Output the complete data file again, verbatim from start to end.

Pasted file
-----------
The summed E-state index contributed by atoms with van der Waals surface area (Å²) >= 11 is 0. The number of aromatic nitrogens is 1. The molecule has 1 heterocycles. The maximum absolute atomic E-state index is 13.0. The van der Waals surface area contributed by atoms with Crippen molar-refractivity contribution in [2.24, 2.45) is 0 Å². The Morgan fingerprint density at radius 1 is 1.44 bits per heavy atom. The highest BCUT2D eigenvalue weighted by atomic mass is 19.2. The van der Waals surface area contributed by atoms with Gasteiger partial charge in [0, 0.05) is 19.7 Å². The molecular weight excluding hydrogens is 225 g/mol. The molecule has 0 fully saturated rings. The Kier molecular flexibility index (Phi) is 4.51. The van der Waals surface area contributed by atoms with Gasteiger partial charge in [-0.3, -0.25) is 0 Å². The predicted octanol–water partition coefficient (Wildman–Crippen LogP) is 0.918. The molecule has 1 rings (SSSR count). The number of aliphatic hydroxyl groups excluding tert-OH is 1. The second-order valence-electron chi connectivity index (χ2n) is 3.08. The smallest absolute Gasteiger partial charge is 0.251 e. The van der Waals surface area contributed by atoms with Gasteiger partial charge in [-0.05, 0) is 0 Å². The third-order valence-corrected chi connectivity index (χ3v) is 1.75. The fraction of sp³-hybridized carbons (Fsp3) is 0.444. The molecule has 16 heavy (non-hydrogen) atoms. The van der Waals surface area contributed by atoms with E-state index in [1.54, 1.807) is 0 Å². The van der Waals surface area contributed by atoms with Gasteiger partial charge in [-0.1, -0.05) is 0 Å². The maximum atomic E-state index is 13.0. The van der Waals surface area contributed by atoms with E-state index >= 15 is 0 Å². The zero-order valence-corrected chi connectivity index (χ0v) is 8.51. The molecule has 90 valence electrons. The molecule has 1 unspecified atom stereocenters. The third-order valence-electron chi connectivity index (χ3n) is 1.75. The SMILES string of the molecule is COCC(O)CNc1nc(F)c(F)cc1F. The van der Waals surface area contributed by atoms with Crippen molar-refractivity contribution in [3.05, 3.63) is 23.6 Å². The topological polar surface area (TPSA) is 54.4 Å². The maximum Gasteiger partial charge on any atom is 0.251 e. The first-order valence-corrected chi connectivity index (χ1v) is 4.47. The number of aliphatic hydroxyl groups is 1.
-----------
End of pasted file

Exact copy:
The summed E-state index contributed by atoms with van der Waals surface area (Å²) >= 11 is 0. The number of aromatic nitrogens is 1. The molecule has 1 heterocycles. The maximum absolute atomic E-state index is 13.0. The van der Waals surface area contributed by atoms with Crippen molar-refractivity contribution in [2.24, 2.45) is 0 Å². The Morgan fingerprint density at radius 1 is 1.44 bits per heavy atom. The highest BCUT2D eigenvalue weighted by atomic mass is 19.2. The van der Waals surface area contributed by atoms with Gasteiger partial charge in [0, 0.05) is 19.7 Å². The molecular weight excluding hydrogens is 225 g/mol. The molecule has 0 fully saturated rings. The Kier molecular flexibility index (Phi) is 4.51. The van der Waals surface area contributed by atoms with Gasteiger partial charge in [-0.3, -0.25) is 0 Å². The predicted octanol–water partition coefficient (Wildman–Crippen LogP) is 0.918. The molecule has 1 rings (SSSR count). The number of aliphatic hydroxyl groups excluding tert-OH is 1. The second-order valence-electron chi connectivity index (χ2n) is 3.08. The smallest absolute Gasteiger partial charge is 0.251 e. The van der Waals surface area contributed by atoms with Gasteiger partial charge in [-0.05, 0) is 0 Å². The third-order valence-corrected chi connectivity index (χ3v) is 1.75. The fraction of sp³-hybridized carbons (Fsp3) is 0.444. The molecule has 16 heavy (non-hydrogen) atoms. The van der Waals surface area contributed by atoms with E-state index in [1.54, 1.807) is 0 Å². The van der Waals surface area contributed by atoms with Gasteiger partial charge in [-0.1, -0.05) is 0 Å². The maximum atomic E-state index is 13.0. The van der Waals surface area contributed by atoms with E-state index >= 15 is 0 Å². The zero-order valence-corrected chi connectivity index (χ0v) is 8.51. The molecule has 90 valence electrons. The molecule has 1 unspecified atom stereocenters. The third-order valence-electron chi connectivity index (χ3n) is 1.75. The SMILES string of the molecule is COCC(O)CNc1nc(F)c(F)cc1F. The van der Waals surface area contributed by atoms with Crippen molar-refractivity contribution in [3.05, 3.63) is 23.6 Å². The topological polar surface area (TPSA) is 54.4 Å². The maximum Gasteiger partial charge on any atom is 0.251 e. The first-order valence-corrected chi connectivity index (χ1v) is 4.47. The number of aliphatic hydroxyl groups is 1.